The Quarterly of the Texas State Historical Association, Volume 3, July 1899 - April, 1900 Page: 87
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Adventures of the "Lively" Immigrants. 87
this would not do. The canoe was twenty or twenty-five feet long,
and one end or the other would get in the water. We then made it
fast to the stern and towed it up-a slow, slow, tedious operation.
We brought the oar blade, cutting it in lengths to go into the
yawl. Mr. Thompson and Beddinger went to work on the canoe and
in two days had put in a splice some six or seven inches wide in the
bottom, and with the aid of part of an old tin bucket that had been
mashed they got means to do up the fracture in the side to above the
water mark. After the application of our bitumen it turned out to
be a snug, very light boat. In consequence of the help afforded by
the bitumen, one other of the new pirogues was widened in like
manner to a canoe. Finding that the red elm, which grew quite
large, would split like an acorn, we got out a slab and inserted it,
making room for a greater quantity of freight. The yawl was also
repaired, and things began to look like a move.
I think we were boat building near three weeks. This brought us
into about the first week of February. We commenced one morn-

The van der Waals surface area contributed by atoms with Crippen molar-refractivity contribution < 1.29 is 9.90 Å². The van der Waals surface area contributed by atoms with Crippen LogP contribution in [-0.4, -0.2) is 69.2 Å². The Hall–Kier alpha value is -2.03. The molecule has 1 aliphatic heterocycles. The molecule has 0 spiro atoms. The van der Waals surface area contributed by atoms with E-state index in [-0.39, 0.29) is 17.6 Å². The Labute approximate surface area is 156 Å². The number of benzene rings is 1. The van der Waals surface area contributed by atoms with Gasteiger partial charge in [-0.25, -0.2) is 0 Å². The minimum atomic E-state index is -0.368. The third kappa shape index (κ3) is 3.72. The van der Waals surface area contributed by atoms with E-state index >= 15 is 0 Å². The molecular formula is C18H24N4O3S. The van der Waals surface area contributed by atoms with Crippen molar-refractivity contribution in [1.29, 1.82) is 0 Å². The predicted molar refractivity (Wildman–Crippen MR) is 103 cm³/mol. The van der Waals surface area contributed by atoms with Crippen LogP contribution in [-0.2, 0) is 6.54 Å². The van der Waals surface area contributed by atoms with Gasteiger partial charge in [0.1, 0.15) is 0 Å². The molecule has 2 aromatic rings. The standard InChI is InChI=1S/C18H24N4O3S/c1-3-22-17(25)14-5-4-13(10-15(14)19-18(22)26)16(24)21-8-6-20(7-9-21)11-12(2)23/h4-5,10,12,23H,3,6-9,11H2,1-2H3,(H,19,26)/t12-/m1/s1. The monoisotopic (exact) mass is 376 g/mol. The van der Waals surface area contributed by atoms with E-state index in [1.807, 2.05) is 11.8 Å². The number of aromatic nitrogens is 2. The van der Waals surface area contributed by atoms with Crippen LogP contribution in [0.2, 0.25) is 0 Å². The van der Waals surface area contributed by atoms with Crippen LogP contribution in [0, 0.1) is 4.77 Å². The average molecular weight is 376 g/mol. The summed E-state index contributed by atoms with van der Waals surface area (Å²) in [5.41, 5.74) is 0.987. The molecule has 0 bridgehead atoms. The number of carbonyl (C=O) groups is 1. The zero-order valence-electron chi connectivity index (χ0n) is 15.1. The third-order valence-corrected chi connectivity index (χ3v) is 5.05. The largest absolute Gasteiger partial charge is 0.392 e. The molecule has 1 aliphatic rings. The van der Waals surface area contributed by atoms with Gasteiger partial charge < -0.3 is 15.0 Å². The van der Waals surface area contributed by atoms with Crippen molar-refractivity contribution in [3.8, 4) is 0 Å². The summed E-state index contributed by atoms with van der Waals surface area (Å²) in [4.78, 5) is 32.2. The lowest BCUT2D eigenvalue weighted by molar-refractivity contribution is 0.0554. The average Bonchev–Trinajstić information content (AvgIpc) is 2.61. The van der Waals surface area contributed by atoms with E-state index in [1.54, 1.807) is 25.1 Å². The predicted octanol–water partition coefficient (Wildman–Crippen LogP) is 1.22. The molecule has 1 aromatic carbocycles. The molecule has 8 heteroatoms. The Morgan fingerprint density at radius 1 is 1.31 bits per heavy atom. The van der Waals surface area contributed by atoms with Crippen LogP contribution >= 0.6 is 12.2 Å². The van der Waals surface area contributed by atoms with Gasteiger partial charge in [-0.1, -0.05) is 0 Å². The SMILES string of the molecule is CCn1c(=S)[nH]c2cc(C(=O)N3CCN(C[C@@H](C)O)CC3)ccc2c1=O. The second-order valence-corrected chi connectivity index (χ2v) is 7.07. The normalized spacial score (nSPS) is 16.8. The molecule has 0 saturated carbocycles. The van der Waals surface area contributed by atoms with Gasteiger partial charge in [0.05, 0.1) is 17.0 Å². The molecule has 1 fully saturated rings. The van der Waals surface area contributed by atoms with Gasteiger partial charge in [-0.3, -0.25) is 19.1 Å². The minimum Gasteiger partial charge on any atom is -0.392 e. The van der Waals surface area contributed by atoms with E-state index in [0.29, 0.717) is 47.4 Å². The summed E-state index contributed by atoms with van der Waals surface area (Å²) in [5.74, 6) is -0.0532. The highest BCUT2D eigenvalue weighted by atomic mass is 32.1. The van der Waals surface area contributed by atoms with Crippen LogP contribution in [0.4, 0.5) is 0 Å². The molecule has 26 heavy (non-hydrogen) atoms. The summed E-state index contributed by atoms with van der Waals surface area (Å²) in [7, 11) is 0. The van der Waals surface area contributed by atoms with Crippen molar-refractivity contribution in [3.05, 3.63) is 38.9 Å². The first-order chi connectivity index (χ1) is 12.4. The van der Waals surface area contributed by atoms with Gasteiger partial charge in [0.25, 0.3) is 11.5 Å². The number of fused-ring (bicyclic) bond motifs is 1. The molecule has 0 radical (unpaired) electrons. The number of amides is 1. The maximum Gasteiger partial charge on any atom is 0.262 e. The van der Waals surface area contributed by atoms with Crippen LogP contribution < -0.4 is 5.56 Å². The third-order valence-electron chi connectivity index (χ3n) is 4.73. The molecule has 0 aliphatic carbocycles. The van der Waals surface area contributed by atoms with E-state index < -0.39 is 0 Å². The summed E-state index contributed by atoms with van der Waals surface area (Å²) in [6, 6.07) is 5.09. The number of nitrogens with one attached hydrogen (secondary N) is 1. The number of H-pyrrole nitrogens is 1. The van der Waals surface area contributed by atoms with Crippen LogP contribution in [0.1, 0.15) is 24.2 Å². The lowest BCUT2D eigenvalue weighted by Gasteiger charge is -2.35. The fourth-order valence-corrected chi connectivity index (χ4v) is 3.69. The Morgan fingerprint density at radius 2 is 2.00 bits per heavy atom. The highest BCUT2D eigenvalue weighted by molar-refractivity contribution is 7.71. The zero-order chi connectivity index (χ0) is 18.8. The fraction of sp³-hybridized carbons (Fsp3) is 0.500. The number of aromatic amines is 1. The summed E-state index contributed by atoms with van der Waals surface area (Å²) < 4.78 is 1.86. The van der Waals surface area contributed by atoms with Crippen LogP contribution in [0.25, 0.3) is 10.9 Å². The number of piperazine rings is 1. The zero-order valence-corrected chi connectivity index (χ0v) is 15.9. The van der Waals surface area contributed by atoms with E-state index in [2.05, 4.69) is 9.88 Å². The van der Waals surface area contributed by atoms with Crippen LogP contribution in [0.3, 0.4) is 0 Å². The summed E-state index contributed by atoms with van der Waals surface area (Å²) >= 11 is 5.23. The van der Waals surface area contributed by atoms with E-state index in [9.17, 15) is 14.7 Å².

ing to load and found something was to be gone after which had
been left. So Mr. Little and four men went down and returned late
in the evening, having picked up some recruits at the mouth of the
river. They brought back with them a party consisting of an old
man named Fitzgerald, his son, a man named Frazer, a negro wo-
man, and an old but active negro man. They were from the Cal-
casieu, and were in one of the largest and finest pirogues we had
ever seen. It was all of forty feet long, and wide enough to roll a
large barrel from one end to the other. It also had a middle piece
put in the whole length. Fitzgerald and his party were rejoiced to
see our boat come down, for he had made up his mind to await some
further information or an additional escort for fear of the Indians.
I mention the particulars relative to this boat, as it was destined to
be a help thereafter. It had very little freight aboard, and it helped
us out, as our four boats and the canoe and yawl were likely to be
too heavy loaded for comfort and good speed.
The old Governor had had a comfortable seat put in the canoe,
and he decided to take me and Beddinger in to work it. We had
nothing in it except the cooking utensils and water buckets and any
meats left over from the last breakfast. Our boat was always to be
the advance, chosen perhaps on account of my accuracy in shooting,
as I was put in the bow. The work was a light one to keep ahead of
the fleet. Of a morning we frequently would get two or three miles
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Texas State Historical Association. The Quarterly of the Texas State Historical Association, Volume 3, July 1899 - April, 1900, periodical, 1900; Austin, Texas. (texashistory.unt.edu/ark:/67531/metapth101015/m1/95/: accessed June 27, 2017), University of North Texas Libraries, The Portal to Texas History, texashistory.unt.edu; crediting Texas State Historical Association.